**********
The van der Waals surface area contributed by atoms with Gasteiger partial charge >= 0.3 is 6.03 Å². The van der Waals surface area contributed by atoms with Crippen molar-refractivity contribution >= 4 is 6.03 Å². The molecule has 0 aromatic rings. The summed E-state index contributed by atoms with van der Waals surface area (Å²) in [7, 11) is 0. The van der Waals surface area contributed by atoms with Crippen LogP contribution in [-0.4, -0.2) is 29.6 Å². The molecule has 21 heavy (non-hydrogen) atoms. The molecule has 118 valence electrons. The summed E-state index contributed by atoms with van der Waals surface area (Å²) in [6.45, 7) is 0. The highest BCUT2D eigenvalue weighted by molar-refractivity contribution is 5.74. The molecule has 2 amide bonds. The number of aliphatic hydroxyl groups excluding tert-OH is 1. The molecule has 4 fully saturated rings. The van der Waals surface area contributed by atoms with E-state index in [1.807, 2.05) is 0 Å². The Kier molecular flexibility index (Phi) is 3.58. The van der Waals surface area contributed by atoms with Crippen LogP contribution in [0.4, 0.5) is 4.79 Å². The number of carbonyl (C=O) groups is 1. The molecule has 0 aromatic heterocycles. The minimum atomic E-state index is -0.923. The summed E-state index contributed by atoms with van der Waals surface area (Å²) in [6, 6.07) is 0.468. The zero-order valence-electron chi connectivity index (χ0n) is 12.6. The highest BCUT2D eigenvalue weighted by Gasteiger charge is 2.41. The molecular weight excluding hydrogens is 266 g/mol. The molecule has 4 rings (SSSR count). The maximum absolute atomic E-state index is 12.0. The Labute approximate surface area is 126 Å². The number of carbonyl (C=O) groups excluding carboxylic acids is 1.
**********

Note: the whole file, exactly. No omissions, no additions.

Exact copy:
The van der Waals surface area contributed by atoms with Gasteiger partial charge >= 0.3 is 6.03 Å². The van der Waals surface area contributed by atoms with Crippen molar-refractivity contribution >= 4 is 6.03 Å². The molecule has 0 aromatic rings. The summed E-state index contributed by atoms with van der Waals surface area (Å²) in [7, 11) is 0. The van der Waals surface area contributed by atoms with Crippen LogP contribution in [-0.4, -0.2) is 29.6 Å². The molecule has 21 heavy (non-hydrogen) atoms. The molecule has 118 valence electrons. The summed E-state index contributed by atoms with van der Waals surface area (Å²) in [6.45, 7) is 0. The highest BCUT2D eigenvalue weighted by molar-refractivity contribution is 5.74. The molecule has 2 amide bonds. The number of aliphatic hydroxyl groups excluding tert-OH is 1. The molecule has 4 fully saturated rings. The van der Waals surface area contributed by atoms with E-state index in [1.807, 2.05) is 0 Å². The Kier molecular flexibility index (Phi) is 3.58. The van der Waals surface area contributed by atoms with Crippen LogP contribution in [0.4, 0.5) is 4.79 Å². The number of carbonyl (C=O) groups is 1. The molecule has 0 aromatic heterocycles. The minimum atomic E-state index is -0.923. The summed E-state index contributed by atoms with van der Waals surface area (Å²) in [6, 6.07) is 0.468. The zero-order valence-electron chi connectivity index (χ0n) is 12.6. The highest BCUT2D eigenvalue weighted by Gasteiger charge is 2.41. The molecular weight excluding hydrogens is 266 g/mol. The molecule has 4 rings (SSSR count). The maximum absolute atomic E-state index is 12.0. The Labute approximate surface area is 126 Å². The number of carbonyl (C=O) groups excluding carboxylic acids is 1.